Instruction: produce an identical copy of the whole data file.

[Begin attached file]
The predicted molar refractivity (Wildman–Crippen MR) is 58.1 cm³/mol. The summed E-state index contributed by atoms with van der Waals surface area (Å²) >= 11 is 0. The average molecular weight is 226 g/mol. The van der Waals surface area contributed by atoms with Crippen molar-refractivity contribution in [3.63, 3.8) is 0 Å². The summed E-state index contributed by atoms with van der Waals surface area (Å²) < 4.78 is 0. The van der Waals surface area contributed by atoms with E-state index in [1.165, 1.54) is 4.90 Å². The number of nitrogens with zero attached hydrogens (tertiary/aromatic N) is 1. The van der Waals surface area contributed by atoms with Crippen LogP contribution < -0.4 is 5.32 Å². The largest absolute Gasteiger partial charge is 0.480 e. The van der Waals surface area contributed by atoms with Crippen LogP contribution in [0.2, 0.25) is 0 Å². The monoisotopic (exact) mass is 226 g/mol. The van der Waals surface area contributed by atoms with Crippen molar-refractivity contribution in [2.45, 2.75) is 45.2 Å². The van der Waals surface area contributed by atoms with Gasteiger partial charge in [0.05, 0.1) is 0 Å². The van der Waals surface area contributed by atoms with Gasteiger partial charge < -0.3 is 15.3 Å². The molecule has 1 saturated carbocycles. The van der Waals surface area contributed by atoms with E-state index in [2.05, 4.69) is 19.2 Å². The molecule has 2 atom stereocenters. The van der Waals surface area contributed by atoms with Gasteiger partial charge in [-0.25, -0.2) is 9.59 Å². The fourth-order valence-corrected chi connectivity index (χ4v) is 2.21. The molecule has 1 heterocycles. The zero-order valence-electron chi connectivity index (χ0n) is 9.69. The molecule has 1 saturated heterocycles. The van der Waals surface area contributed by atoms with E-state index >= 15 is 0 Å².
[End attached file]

The predicted molar refractivity (Wildman–Crippen MR) is 58.1 cm³/mol. The summed E-state index contributed by atoms with van der Waals surface area (Å²) >= 11 is 0. The average molecular weight is 226 g/mol. The van der Waals surface area contributed by atoms with Crippen molar-refractivity contribution in [3.63, 3.8) is 0 Å². The summed E-state index contributed by atoms with van der Waals surface area (Å²) < 4.78 is 0. The van der Waals surface area contributed by atoms with E-state index in [1.165, 1.54) is 4.90 Å². The number of nitrogens with zero attached hydrogens (tertiary/aromatic N) is 1. The van der Waals surface area contributed by atoms with Crippen LogP contribution < -0.4 is 5.32 Å². The largest absolute Gasteiger partial charge is 0.480 e. The van der Waals surface area contributed by atoms with Crippen LogP contribution in [0.2, 0.25) is 0 Å². The monoisotopic (exact) mass is 226 g/mol. The van der Waals surface area contributed by atoms with Crippen molar-refractivity contribution in [2.45, 2.75) is 45.2 Å². The van der Waals surface area contributed by atoms with Gasteiger partial charge in [0.05, 0.1) is 0 Å². The van der Waals surface area contributed by atoms with Gasteiger partial charge < -0.3 is 15.3 Å². The molecule has 1 saturated carbocycles. The van der Waals surface area contributed by atoms with E-state index in [2.05, 4.69) is 19.2 Å². The molecule has 2 atom stereocenters. The van der Waals surface area contributed by atoms with Gasteiger partial charge in [-0.25, -0.2) is 9.59 Å². The fourth-order valence-corrected chi connectivity index (χ4v) is 2.21. The molecule has 1 heterocycles. The zero-order valence-electron chi connectivity index (χ0n) is 9.69. The molecule has 1 saturated heterocycles. The van der Waals surface area contributed by atoms with E-state index >= 15 is 0 Å².